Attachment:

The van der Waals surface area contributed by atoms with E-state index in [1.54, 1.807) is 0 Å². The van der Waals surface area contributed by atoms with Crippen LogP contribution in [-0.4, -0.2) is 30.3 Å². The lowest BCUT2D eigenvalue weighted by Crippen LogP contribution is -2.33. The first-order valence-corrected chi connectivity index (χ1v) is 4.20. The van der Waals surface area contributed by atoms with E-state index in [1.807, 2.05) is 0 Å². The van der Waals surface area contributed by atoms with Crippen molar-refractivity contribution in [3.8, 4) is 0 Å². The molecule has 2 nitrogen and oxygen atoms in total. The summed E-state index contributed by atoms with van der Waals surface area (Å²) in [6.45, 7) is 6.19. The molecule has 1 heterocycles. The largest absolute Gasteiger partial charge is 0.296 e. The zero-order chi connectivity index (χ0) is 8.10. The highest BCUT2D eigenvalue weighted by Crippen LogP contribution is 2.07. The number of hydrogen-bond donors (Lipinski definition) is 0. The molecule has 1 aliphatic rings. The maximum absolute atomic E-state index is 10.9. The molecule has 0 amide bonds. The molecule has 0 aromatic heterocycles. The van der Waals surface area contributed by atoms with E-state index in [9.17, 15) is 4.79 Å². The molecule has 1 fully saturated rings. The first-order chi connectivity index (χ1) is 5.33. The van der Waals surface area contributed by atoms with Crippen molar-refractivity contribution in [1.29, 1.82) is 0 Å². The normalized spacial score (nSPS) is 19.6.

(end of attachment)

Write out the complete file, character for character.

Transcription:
The van der Waals surface area contributed by atoms with E-state index in [1.54, 1.807) is 0 Å². The van der Waals surface area contributed by atoms with Crippen LogP contribution in [-0.4, -0.2) is 30.3 Å². The lowest BCUT2D eigenvalue weighted by Crippen LogP contribution is -2.33. The first-order valence-corrected chi connectivity index (χ1v) is 4.20. The van der Waals surface area contributed by atoms with E-state index in [1.807, 2.05) is 0 Å². The van der Waals surface area contributed by atoms with Crippen molar-refractivity contribution in [3.8, 4) is 0 Å². The molecule has 2 nitrogen and oxygen atoms in total. The summed E-state index contributed by atoms with van der Waals surface area (Å²) in [6.45, 7) is 6.19. The molecule has 1 heterocycles. The largest absolute Gasteiger partial charge is 0.296 e. The zero-order chi connectivity index (χ0) is 8.10. The highest BCUT2D eigenvalue weighted by Crippen LogP contribution is 2.07. The number of hydrogen-bond donors (Lipinski definition) is 0. The molecule has 1 aliphatic rings. The maximum absolute atomic E-state index is 10.9. The molecule has 0 amide bonds. The molecule has 0 aromatic heterocycles. The van der Waals surface area contributed by atoms with E-state index in [9.17, 15) is 4.79 Å². The molecule has 1 fully saturated rings. The first-order chi connectivity index (χ1) is 5.33. The van der Waals surface area contributed by atoms with Crippen molar-refractivity contribution in [1.29, 1.82) is 0 Å². The normalized spacial score (nSPS) is 19.6.